Let It Fall

Sean Watkins

Sugar Hill Records, 2001


REVIEW BY: Duke Egbert


Warning: The Surgeon General has determined that aspiring guitarists should not listen to Sean Watkins. You'll only become hopelessly frustrated at your own lack of skills. I mean, come on he's in his early 20s and he already plays this good? It's enough to make you take up crocheting. I speak from experience.

Sean Watkins, guitarist for Nickel Creek, has released his first solo album, Let It Fallmy_heart_sings_the_harmony_web_ad_alt_250 , and let me tell you, folks, it's a doozy. Watkins may be the best young flatpicking guitarist out there, and this album is a masterpiece of guitar styling. And to add insult to injury, Watkins self-produced this CD, and the production is perfect.

It's hard to quantify this CD in a lot of ways. Nickel Creek is (mostly) a bluegrass outfit, and there's a good deal of traditional bluegrass and newgrass on Let It Fall. However, Watkins branches out in a lot of ways; there are discrete musical influences and accents that show he's not just a flatpicker. In a lot of ways, Watkins' work reminds me of Lawrence Juber's solo CDs; he has that same plain love for the guitar and how it sounds, and it makes the CD a joy to listen to.

Watkins' brilliance aside, the guest musicians are the "Usual Sugar Hill Suspects" with a few surprises. Sean's sister, Sara Watkins, shows up playing elegant fiddle on three tracks; Chris Thile contributes mandolin to two tracks; six-time International Bluegrass Music Award winner Jerry Douglas plays dobro on three tracks; and Bluegrass Etc.'s Dennis Caplinger chimes in with banjo on two. All are wonderful. Even weirder, and just as wonderful, is former Toad The Wet Sprocket lead vocalist Glen Phillips, who sings lead vocals on the title track, the only non-instrumental piece on the CD.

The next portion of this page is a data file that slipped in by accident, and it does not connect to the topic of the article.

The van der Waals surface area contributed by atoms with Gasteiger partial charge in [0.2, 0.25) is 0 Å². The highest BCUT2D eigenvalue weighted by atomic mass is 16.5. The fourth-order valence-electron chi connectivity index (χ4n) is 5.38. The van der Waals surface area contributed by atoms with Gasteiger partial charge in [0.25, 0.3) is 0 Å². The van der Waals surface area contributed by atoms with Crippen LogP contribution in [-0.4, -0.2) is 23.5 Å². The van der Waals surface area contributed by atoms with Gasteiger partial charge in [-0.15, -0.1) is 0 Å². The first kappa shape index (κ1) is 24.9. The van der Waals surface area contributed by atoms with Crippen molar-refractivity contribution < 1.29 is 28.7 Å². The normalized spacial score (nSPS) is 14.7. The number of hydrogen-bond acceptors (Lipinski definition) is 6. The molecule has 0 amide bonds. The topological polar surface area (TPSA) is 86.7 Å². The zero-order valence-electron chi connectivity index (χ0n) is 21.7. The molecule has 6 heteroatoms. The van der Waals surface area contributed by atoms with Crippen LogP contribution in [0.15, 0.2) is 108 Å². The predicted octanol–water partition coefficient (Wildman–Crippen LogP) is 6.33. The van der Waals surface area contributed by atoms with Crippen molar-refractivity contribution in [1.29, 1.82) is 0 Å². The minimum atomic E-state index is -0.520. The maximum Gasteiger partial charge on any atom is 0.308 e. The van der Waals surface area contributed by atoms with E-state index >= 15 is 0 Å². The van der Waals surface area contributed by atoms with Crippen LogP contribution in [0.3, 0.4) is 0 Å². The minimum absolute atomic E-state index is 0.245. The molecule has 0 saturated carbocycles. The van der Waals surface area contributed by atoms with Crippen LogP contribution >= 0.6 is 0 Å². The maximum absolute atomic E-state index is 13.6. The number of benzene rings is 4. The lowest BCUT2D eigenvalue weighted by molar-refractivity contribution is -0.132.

Wonderful is, indeed, the word. "Let It Fall" is, simply, one of the most beautiful songs I've ever heard, and Phillips nails the vocals perfectly. Other tracks worth special notice: "Neo's Song", "January Second", "Ferdinand The Bull", "The Orange Autumn Days"...oh, heck, it's all good. Even the hidden track at the end, a device which sometimes annoys me, is a lot of fun.

Yes, Watkins is young. Yes, it's aggravating sometimes that he's this good, though only for a little while and with a smile on one's face. But there's one advantage to that; if he's this good already, think how much better he'll get. I, for one, can hardly wait.

Rating: A

User Rating: Not Yet Rated



© 2001 Duke Egbert and The Daily Vault. All rights reserved. Review or any portion may not be reproduced without written permission. Cover art is the intellectual property of Sugar Hill Records, and is used for informational purposes only.